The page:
Article Nov 18, 2014

11 things you should know about Alzheimer's disease

November is National Alzheimer’s Disease Awareness Month and National Family Caregiver Month.  As the number of people diagnosed with Alzheimer’s diseases continues to surge, our systems of care have struggled to meet the need.  After the initial diagnosis, care often moves out of the doctor’s office and into the community—giving Christians and churches both the challenge and opportunity of responding to this question: How can I love my neighbor with dementia?  

We can start by learning about Alzheimer’s disease and build upon that by living out the gospel in their care.  Here are 10 things to remember about Alzheimer’s and caregiving.  

  1. Alzheimer’s disease is progressive, and there is no cure.  The memory problems only get worse and eventually other functions of the brain are affected including judgment, decision-making, communication and problem solving.  
  2. Not surprisingly, Alzheimer’s is one of the most feared medical conditions among older people and many baby boomers.  
  3. People with Alzheimer’s disease and the family members who care for them (caregivers) experience the pain of Alzheimer’s disease differently but equally.  Many caregivers feel a mix of weariness, burden, depression and grief.   We should care for both the person diagnosed and their caregivers.
  4. People with Alzheimer’s disease and other dementias continue to feel the same spiritual and emotional needs as the rest of us.  They have need for faith, hope and love. Indeed, perhaps their greatest need is love.  
  5. Loneliness is one of the major challenges of Alzheimer’s disease.  Even when your loved ones can no longer remember your name, they still need your friendship and presence in their lives.
  6. Many caregivers report feeling abandoned by their church families.  Once they are unable to get to church on Sunday, they can feel forgotten.  One pastor noted, “Sometimes I think the church has an Alzheimer’s of it’s own,” referring to our tendency to forget those who are no longer present on Sunday.  Many caregivers long for the church to journey with them through this difficult stage of life. Stay present.  Check in.  Pray for the Holy Spirit to guide you as you listen and care for them.
  7. Many pastors feel ill-equipped to address the unique challenges of Alzheimer’s and other dementias.  They often tell me that seminary has not prepared them for this aspect of ministry.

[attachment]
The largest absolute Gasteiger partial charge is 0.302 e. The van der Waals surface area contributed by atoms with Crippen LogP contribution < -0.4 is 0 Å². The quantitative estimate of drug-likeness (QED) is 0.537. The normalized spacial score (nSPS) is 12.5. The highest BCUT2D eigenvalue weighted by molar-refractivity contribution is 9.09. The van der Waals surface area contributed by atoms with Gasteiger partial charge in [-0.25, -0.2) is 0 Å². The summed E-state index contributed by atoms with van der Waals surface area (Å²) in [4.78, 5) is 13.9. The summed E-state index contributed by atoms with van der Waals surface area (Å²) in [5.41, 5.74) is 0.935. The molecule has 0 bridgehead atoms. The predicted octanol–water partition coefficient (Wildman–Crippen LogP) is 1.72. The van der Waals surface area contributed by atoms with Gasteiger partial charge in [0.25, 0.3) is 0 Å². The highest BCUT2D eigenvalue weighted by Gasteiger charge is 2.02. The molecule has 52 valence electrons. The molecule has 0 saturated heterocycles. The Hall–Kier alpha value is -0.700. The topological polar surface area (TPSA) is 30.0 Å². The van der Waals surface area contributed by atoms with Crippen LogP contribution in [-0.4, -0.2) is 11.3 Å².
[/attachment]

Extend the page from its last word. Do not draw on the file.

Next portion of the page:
8. People with Alzheimer’s disease often (but not always) respond to well-known rhythms of faith, including songs and hymns that they have known for decades.  Familiar prayers and favorite scripture passages can also prompt remembering God and their story of faith.  When we help initiate these activities, they have the opportunity to respond, even if only in the moment. These moments matter, even if they are later forgotten.
  9. Even a progressive neurological condition like Alzheimer’s disease cannot separate us from the love of God that is in Christ Jesus.   
  10. Though people with Alzheimer’s disease may sometimes seem to forget God, he will never forget them. His remembrance of us is never dependent upon what we do or remember.  We can take hope that he has their name graven on his hands, he knows their thoughts completely, and even when they cannot speak, the Holy Spirit intercedes for them in prayers beyond words.  What a great God, that even when we are unable to speak and others no longer understand us, he knows our thoughts, understands the very core of our being, and responds in grace and love with prayers on our behalf!   
  11. Jesus promises that whatever we do for the least of these brothers and sister in Christ, we have done for him.  Even the seemingly smallest efforts to care for people with dementia and their caregivers in love and mercy will not go unnoticed and will not be forgotten.  

Let’s take time to pray on behalf of people with Alzheimer’s and their caregivers this month.  Pray not only that God will meet them and provide for them in the difficulty, confusion, and weariness, but also that we will better know how to graciously step in to love and minister to our neighbors affected by this condition.   

ERLC2018